Format

Send to

Choose Destination
Parasit Vectors. 2018 Feb 21;11(1):103. doi: 10.1186/s13071-018-2705-z.

Prevention of disease progression in Leishmania infantum-infected dogs with dietary nucleotides and active hexose correlated compound.

Author information

1
R&D Bioiberica S.A.U, pl. Francesc Macià 7, 08029, Barcelona, Spain. ssegarra@bioiberica.com.
2
Department of Animal Health, Veterinary Faculty, Universidad Complutense de Madrid, Avda. Puerta de Hierro s/n, 28040, Madrid, Spain.
3
Interlab-UMU, Campus de Excelencia "Mare Nostrum", University of Murcia, Campus Espinardo, 30071, Murcia, Spain.
4
Eurecat - Health and Nutrition Unit, TECNIO, CEICS, av. Universitat 1, 43204, Reus, Spain.
5
Department of Clinical Sciences, Tufts Cummings School of Veterinary Medicine, 200 Westboro Road, North Grafton, MA, 01536, USA.

Abstract

BACKGROUND:

The prevalence of Leishmania infantum infection in clinically healthy dogs can be several times higher than that of clinical disease in endemic areas. Although treatment is not recommended in dogs with subclinical infection, these animals should be managed to prevent disease progression and parasite transmission to human beings or to other dogs. Dietary nucleotides and active hexose correlated compound (AHCC) have been shown to modulate the immune response. A recent study in dogs with clinical leishmaniosis receiving an initial 28-day course of methylglucamine antimoniate showed that six-month administration of a dietary supplement containing nucleotides plus AHCC achieves similar efficacy to allopurinol. Since the type of immune response plays a key role in the evolution of patients with leishmaniosis, the present study was aimed at evaluating the preventive effect of this supplement in avoiding or delaying disease progression in clinically healthy Leishmania-infected dogs.

METHODS:

Forty-six dogs were included in this multicenter, randomized, double-blind, placebo-controlled trial. Dogs received once-daily oral administration of a placebo or a dietary supplement containing nucleotides plus AHCC. Disease progression was monitored throughout the study in both groups. At 0, 60, 180 and 365 days of treatment, clinical signs were evaluated using a validated clinical scoring system, and several analytes were measured from blood, urine, and bone marrow samples.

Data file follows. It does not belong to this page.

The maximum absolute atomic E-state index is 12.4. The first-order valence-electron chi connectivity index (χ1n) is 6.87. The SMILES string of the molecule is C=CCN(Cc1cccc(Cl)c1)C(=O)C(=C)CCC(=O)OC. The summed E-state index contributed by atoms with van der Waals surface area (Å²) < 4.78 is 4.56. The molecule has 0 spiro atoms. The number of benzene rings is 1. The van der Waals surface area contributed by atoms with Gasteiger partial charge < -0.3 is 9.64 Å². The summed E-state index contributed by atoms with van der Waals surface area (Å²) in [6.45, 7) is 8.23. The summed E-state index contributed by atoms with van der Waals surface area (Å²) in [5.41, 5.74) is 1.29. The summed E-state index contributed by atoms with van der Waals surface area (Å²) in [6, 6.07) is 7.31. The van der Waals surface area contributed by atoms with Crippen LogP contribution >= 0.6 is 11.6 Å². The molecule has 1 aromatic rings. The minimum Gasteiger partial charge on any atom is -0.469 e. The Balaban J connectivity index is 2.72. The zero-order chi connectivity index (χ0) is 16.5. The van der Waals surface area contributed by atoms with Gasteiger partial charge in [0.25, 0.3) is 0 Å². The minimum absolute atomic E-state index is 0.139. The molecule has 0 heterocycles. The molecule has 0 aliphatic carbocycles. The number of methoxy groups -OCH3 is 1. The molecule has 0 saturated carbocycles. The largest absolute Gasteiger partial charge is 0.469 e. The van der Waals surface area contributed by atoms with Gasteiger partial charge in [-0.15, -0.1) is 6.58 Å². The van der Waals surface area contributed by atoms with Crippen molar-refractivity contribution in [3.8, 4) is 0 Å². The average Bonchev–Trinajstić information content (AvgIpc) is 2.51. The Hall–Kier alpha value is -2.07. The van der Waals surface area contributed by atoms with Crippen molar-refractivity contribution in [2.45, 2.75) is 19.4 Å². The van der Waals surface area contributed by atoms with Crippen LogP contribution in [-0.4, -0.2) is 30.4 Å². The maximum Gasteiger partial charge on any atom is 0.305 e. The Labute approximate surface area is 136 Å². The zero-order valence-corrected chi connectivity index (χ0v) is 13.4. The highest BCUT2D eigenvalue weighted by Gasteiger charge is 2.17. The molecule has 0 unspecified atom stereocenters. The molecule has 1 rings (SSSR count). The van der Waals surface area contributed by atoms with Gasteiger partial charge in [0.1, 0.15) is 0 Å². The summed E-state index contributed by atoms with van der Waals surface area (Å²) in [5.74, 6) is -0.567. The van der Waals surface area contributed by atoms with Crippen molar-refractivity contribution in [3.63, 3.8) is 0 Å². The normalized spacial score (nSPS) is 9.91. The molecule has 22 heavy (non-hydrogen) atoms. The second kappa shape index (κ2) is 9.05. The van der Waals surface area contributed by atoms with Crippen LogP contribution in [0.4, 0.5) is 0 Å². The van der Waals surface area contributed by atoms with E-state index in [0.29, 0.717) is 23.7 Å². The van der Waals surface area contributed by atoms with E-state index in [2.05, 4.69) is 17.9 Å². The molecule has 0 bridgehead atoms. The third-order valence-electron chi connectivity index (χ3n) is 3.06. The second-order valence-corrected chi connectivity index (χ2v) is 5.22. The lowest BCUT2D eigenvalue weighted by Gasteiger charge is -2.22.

RESULTS:

During the study, a significantly lower (P = 0.047) proportion of dogs changed their clinical status and became sick in the supplement group (3/20; 15%), compared to the placebo group (10/22; 45.5%). ELISA-determined antibody titers were significantly reduced compared to baseline at all time points with the supplement (P < 0.01), but not with the placebo. The mean clinical score of disease severity was significantly lower in the supplement group after 180 days (P = 0.014). No significant differences were observed for the other parameters. The dietary supplement was well tolerated.

CONCLUSIONS:

Oral administration of nucleotides plus AHCC for 365 days in clinically healthy L. infantum-infected dogs is safe, allows a significant reduction in anti-Leishmania antibodies, and leads to a lower disease progression rate, hence exerting a preventive effect.

KEYWORDS:

AHCC; Canine leishmaniosis; Clinically healthy infected dogs; Dietary nucleotides; Disease control; Disease progression; Leishmania infantum infection

PMID:
29467015
PMCID:
PMC5822671
DOI:
10.1186/s13071-018-2705-z
[Indexed for MEDLINE]
Free PMC Article

Supplemental Content

Full text links

Icon for BioMed Central Icon for PubMed Central
Loading ...
Support Center